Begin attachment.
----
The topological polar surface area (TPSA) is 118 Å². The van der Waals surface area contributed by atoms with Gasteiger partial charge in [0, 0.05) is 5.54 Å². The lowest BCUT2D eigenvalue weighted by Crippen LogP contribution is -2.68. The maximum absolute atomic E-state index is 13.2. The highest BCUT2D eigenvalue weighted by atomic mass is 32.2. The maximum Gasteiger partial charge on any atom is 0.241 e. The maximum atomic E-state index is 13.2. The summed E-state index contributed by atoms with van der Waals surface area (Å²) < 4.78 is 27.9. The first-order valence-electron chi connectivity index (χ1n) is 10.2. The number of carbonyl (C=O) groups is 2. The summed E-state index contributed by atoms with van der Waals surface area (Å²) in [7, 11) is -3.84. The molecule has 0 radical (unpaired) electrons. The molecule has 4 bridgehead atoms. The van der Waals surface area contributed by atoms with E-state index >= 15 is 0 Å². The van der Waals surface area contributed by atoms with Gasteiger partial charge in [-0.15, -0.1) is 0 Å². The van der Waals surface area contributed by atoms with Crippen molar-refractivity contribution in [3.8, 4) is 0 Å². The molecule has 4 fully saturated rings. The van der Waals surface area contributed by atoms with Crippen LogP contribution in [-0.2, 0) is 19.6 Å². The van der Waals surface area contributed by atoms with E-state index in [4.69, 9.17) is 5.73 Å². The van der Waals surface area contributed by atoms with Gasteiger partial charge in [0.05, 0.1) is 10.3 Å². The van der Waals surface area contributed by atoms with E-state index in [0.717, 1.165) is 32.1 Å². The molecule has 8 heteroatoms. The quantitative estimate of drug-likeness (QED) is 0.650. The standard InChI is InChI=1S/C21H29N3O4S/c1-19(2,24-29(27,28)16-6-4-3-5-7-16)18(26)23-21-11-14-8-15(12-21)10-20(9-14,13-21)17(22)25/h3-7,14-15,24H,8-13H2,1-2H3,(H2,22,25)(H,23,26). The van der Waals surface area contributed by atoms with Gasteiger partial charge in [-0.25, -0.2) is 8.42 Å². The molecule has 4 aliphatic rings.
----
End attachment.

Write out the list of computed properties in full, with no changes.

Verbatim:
The topological polar surface area (TPSA) is 118 Å². The van der Waals surface area contributed by atoms with Gasteiger partial charge in [0, 0.05) is 5.54 Å². The lowest BCUT2D eigenvalue weighted by Crippen LogP contribution is -2.68. The maximum absolute atomic E-state index is 13.2. The highest BCUT2D eigenvalue weighted by atomic mass is 32.2. The maximum Gasteiger partial charge on any atom is 0.241 e. The maximum atomic E-state index is 13.2. The summed E-state index contributed by atoms with van der Waals surface area (Å²) < 4.78 is 27.9. The first-order valence-electron chi connectivity index (χ1n) is 10.2. The number of carbonyl (C=O) groups is 2. The summed E-state index contributed by atoms with van der Waals surface area (Å²) in [7, 11) is -3.84. The molecule has 0 radical (unpaired) electrons. The molecule has 4 bridgehead atoms. The van der Waals surface area contributed by atoms with E-state index >= 15 is 0 Å². The van der Waals surface area contributed by atoms with Gasteiger partial charge in [-0.15, -0.1) is 0 Å². The van der Waals surface area contributed by atoms with Crippen molar-refractivity contribution in [3.8, 4) is 0 Å². The molecule has 4 fully saturated rings. The van der Waals surface area contributed by atoms with Crippen LogP contribution in [-0.2, 0) is 19.6 Å². The van der Waals surface area contributed by atoms with E-state index in [4.69, 9.17) is 5.73 Å². The van der Waals surface area contributed by atoms with Gasteiger partial charge in [0.05, 0.1) is 10.3 Å². The van der Waals surface area contributed by atoms with E-state index in [0.717, 1.165) is 32.1 Å². The molecule has 8 heteroatoms. The quantitative estimate of drug-likeness (QED) is 0.650. The standard InChI is InChI=1S/C21H29N3O4S/c1-19(2,24-29(27,28)16-6-4-3-5-7-16)18(26)23-21-11-14-8-15(12-21)10-20(9-14,13-21)17(22)25/h3-7,14-15,24H,8-13H2,1-2H3,(H2,22,25)(H,23,26). The van der Waals surface area contributed by atoms with Gasteiger partial charge in [-0.25, -0.2) is 8.42 Å². The molecule has 4 aliphatic rings.